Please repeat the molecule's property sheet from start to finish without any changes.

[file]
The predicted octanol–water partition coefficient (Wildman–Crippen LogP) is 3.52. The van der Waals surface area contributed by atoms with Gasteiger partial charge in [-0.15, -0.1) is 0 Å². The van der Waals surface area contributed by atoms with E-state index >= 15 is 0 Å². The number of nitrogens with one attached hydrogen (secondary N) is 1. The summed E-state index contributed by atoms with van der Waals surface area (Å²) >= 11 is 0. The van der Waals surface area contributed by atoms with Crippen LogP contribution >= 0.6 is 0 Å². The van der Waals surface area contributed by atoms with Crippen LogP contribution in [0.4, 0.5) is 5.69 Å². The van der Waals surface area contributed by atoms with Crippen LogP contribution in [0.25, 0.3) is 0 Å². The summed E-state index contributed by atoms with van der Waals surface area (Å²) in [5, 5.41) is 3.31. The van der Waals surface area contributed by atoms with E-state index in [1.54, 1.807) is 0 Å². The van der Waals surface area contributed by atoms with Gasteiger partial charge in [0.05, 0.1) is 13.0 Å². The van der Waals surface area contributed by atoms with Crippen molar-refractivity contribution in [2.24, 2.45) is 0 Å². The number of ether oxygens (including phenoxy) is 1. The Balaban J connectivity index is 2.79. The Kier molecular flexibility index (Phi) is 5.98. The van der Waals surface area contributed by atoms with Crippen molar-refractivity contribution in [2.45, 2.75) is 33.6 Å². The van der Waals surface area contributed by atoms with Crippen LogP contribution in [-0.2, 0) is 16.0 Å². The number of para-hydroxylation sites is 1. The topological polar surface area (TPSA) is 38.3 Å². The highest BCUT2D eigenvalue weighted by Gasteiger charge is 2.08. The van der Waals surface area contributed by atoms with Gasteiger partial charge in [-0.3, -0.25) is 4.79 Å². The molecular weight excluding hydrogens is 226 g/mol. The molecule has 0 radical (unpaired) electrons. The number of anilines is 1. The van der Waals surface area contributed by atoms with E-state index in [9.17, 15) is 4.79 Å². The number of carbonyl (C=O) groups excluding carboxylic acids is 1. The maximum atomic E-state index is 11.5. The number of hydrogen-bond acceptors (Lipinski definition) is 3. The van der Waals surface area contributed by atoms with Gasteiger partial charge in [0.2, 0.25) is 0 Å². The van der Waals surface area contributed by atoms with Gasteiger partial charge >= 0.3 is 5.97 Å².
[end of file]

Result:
The predicted octanol–water partition coefficient (Wildman–Crippen LogP) is 3.52. The van der Waals surface area contributed by atoms with Gasteiger partial charge in [-0.15, -0.1) is 0 Å². The van der Waals surface area contributed by atoms with E-state index >= 15 is 0 Å². The number of nitrogens with one attached hydrogen (secondary N) is 1. The summed E-state index contributed by atoms with van der Waals surface area (Å²) >= 11 is 0. The van der Waals surface area contributed by atoms with Crippen LogP contribution >= 0.6 is 0 Å². The van der Waals surface area contributed by atoms with Crippen LogP contribution in [0.4, 0.5) is 5.69 Å². The van der Waals surface area contributed by atoms with Crippen LogP contribution in [0.25, 0.3) is 0 Å². The summed E-state index contributed by atoms with van der Waals surface area (Å²) in [5, 5.41) is 3.31. The van der Waals surface area contributed by atoms with E-state index in [1.54, 1.807) is 0 Å². The van der Waals surface area contributed by atoms with Gasteiger partial charge in [0.05, 0.1) is 13.0 Å². The van der Waals surface area contributed by atoms with Crippen molar-refractivity contribution in [2.24, 2.45) is 0 Å². The number of ether oxygens (including phenoxy) is 1. The Balaban J connectivity index is 2.79. The Kier molecular flexibility index (Phi) is 5.98. The van der Waals surface area contributed by atoms with Crippen molar-refractivity contribution in [2.45, 2.75) is 33.6 Å². The van der Waals surface area contributed by atoms with Crippen LogP contribution in [-0.2, 0) is 16.0 Å². The number of para-hydroxylation sites is 1. The topological polar surface area (TPSA) is 38.3 Å². The highest BCUT2D eigenvalue weighted by Gasteiger charge is 2.08. The van der Waals surface area contributed by atoms with Gasteiger partial charge in [-0.3, -0.25) is 4.79 Å². The molecular weight excluding hydrogens is 226 g/mol. The molecule has 0 radical (unpaired) electrons. The number of anilines is 1. The van der Waals surface area contributed by atoms with E-state index in [9.17, 15) is 4.79 Å². The number of carbonyl (C=O) groups excluding carboxylic acids is 1. The maximum atomic E-state index is 11.5. The number of hydrogen-bond acceptors (Lipinski definition) is 3. The van der Waals surface area contributed by atoms with Gasteiger partial charge in [0.2, 0.25) is 0 Å². The van der Waals surface area contributed by atoms with Gasteiger partial charge >= 0.3 is 5.97 Å².